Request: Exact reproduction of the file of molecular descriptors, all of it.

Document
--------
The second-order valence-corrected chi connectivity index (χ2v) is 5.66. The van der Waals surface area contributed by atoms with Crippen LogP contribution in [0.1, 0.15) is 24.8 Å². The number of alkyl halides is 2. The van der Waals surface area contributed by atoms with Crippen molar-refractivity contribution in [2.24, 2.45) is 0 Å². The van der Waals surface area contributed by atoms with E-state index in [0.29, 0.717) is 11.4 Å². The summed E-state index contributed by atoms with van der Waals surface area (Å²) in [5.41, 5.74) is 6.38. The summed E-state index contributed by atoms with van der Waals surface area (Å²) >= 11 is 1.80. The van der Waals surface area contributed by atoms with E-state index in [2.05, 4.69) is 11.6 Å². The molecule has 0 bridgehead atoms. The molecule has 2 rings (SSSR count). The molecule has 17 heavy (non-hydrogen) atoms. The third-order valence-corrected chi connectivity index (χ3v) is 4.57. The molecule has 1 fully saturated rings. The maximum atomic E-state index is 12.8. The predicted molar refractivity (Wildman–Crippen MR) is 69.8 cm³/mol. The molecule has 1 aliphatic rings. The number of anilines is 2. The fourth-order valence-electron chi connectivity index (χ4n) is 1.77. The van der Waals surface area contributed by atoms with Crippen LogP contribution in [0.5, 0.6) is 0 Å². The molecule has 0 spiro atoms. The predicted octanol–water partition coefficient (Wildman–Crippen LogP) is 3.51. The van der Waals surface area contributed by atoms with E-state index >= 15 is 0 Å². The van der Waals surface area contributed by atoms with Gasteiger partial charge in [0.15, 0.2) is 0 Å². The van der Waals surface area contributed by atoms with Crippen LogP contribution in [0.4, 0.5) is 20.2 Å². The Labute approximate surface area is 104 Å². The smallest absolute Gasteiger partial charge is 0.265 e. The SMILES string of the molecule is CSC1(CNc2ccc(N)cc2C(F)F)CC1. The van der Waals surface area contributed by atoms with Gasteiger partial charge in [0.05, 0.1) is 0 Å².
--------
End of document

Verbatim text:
The second-order valence-corrected chi connectivity index (χ2v) is 5.66. The van der Waals surface area contributed by atoms with Crippen LogP contribution in [0.1, 0.15) is 24.8 Å². The number of alkyl halides is 2. The van der Waals surface area contributed by atoms with Crippen molar-refractivity contribution in [2.24, 2.45) is 0 Å². The van der Waals surface area contributed by atoms with E-state index in [0.29, 0.717) is 11.4 Å². The summed E-state index contributed by atoms with van der Waals surface area (Å²) in [5.41, 5.74) is 6.38. The summed E-state index contributed by atoms with van der Waals surface area (Å²) >= 11 is 1.80. The van der Waals surface area contributed by atoms with E-state index in [2.05, 4.69) is 11.6 Å². The molecule has 0 bridgehead atoms. The molecule has 2 rings (SSSR count). The molecule has 17 heavy (non-hydrogen) atoms. The third-order valence-corrected chi connectivity index (χ3v) is 4.57. The molecule has 1 fully saturated rings. The maximum atomic E-state index is 12.8. The predicted molar refractivity (Wildman–Crippen MR) is 69.8 cm³/mol. The molecule has 1 aliphatic rings. The number of anilines is 2. The fourth-order valence-electron chi connectivity index (χ4n) is 1.77. The van der Waals surface area contributed by atoms with Crippen LogP contribution in [0.5, 0.6) is 0 Å². The molecule has 0 spiro atoms. The predicted octanol–water partition coefficient (Wildman–Crippen LogP) is 3.51. The van der Waals surface area contributed by atoms with E-state index >= 15 is 0 Å². The van der Waals surface area contributed by atoms with Gasteiger partial charge in [0.15, 0.2) is 0 Å². The van der Waals surface area contributed by atoms with Crippen LogP contribution in [0.4, 0.5) is 20.2 Å². The Labute approximate surface area is 104 Å². The smallest absolute Gasteiger partial charge is 0.265 e. The SMILES string of the molecule is CSC1(CNc2ccc(N)cc2C(F)F)CC1. The van der Waals surface area contributed by atoms with Gasteiger partial charge in [0.05, 0.1) is 0 Å².